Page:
Soccer’s worldwide popularity is due in large part to the simplicity of the equipment. All you need to play is a few friends and a round object that resembles a ball.
Throughout the sport’s history people have used wadded up pieces of rubber, onions, balled up newspaper tied together with yarn or even actual soccer balls so frayed that the original hexagon patters is all but worn off.
Each of these has its own idiosyncrasies—a difference in the way they feel or handle or fly.
So when players take the pitch at the start of the World Cup on June 12, what will they find out about the official World Cup ball, the Brazuca?
The ball is touted by its manufacturer, Adidas, as the world’s most technologically advanced soccer ball, and its designers are looking forward to seeing the best players take it through its paces during the World Cup.
“This will be the most visible icon in this tournament,” said Udos Mueller of Adidas technical innovations division. “It has been tested so intensely by players at all levels, and the players were amazed.”
Lionel Messi, Iker Casillas, Bastian Schweinsteiger, Zinedine Zidane and players from teams in Brazil, Italy and the United States all had a hand (or would it be a foot?) in helping to test and design the Brazuca.
"Adidas has created an incredible-looking ball fitting for a tournament as big as the FIFA World Cup,” Brazilian national team and FC Barcelona defender Dani Alves said. “Most importantly it plays well on the ground and in the air. I'm sure all the players will love it. It's increased my levels of excitement even further and I honestly cannot wait for the opening game."
There were complaints at the 2010 World Cup about Adidas’ Jabulani model. The ball had a tendency to not spin, which caused it to move uncontrollably in the air like a knuckleball—goalkeepers hated it and strikers said it was hard to control.
So this time around, the Adidas team has added 50,000 tiny bumps to give the ball better grip, improved its aerodynamics by constructing its cover out of six geometrically identical panels and made the ball more durable by improving the seal between the panels.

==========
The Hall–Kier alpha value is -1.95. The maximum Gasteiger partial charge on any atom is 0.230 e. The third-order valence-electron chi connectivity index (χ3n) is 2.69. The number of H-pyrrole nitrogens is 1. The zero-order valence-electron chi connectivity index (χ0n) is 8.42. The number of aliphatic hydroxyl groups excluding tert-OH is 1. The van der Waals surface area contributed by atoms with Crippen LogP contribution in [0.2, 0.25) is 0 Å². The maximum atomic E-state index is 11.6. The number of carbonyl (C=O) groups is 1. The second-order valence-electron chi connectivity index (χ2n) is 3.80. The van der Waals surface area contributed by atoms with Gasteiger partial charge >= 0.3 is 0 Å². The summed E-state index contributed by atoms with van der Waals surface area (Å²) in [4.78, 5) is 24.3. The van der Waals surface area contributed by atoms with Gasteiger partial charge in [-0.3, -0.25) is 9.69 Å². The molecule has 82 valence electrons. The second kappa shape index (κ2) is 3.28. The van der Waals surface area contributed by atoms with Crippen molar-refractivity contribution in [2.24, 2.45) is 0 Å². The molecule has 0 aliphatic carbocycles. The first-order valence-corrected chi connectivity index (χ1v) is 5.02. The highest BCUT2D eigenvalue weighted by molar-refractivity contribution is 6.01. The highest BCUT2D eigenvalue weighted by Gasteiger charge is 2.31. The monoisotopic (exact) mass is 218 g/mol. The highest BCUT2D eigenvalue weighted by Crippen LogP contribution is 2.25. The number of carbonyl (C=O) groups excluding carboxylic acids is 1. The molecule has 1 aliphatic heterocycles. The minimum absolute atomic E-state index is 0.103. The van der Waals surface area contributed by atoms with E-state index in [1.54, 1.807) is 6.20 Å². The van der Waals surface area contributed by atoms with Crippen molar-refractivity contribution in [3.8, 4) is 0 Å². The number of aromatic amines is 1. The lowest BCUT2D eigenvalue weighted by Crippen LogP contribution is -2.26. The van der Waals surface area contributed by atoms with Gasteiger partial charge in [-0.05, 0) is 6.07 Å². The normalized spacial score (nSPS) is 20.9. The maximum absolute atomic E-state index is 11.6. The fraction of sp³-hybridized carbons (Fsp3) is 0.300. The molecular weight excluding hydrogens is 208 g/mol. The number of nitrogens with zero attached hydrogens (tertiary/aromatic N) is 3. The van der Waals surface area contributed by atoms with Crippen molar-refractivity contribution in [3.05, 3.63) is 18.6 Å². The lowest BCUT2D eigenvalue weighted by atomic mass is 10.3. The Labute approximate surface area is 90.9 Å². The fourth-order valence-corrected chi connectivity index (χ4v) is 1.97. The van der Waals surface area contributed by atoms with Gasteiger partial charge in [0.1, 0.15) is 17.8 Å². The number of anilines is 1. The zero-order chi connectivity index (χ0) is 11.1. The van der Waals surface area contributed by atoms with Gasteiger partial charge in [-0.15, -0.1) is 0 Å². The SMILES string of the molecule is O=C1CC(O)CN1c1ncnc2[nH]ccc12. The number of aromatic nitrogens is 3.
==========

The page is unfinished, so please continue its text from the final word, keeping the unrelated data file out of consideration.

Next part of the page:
“We have one panel six times on the ball which leads to better accuracy and also a better seam geometry which then optimizes the flight characteristics of the ball,” said Matthias Mecking, the director for soccer of Adidas’ business unit.
Major League Soccer and a few other leagues have been using the Brazuca in their league games ahead of the World Cup, and offensive players said that the ball took a few days to get used to. Once they found the ball’s “sweet spot,” however, they felt confident they could find the back on the net.
On the other hand, some goalies who have played with it say that the Brazuca and its colorful design are a nightmare to deal with.
“[With] the color scheme, it can be difficult picking up the ball,” Philadelphia Union goalkeeper Zac MacMath told Fox New Latino. “Especially at a high speed, it can be moving and you don’t know which way, if it’s spinning left or spinning right.”
What does that mean for the Cup?
“In the replays, on a lot of goals where the ball is moving a lot and the goal keeper looks a little bit lost, you’ll know that’s because of the ball,” MacMath said. “I’m sure the goalkeeper’s going to be turning his head back in the net and being like, ‘What am I supposed to do about that?’”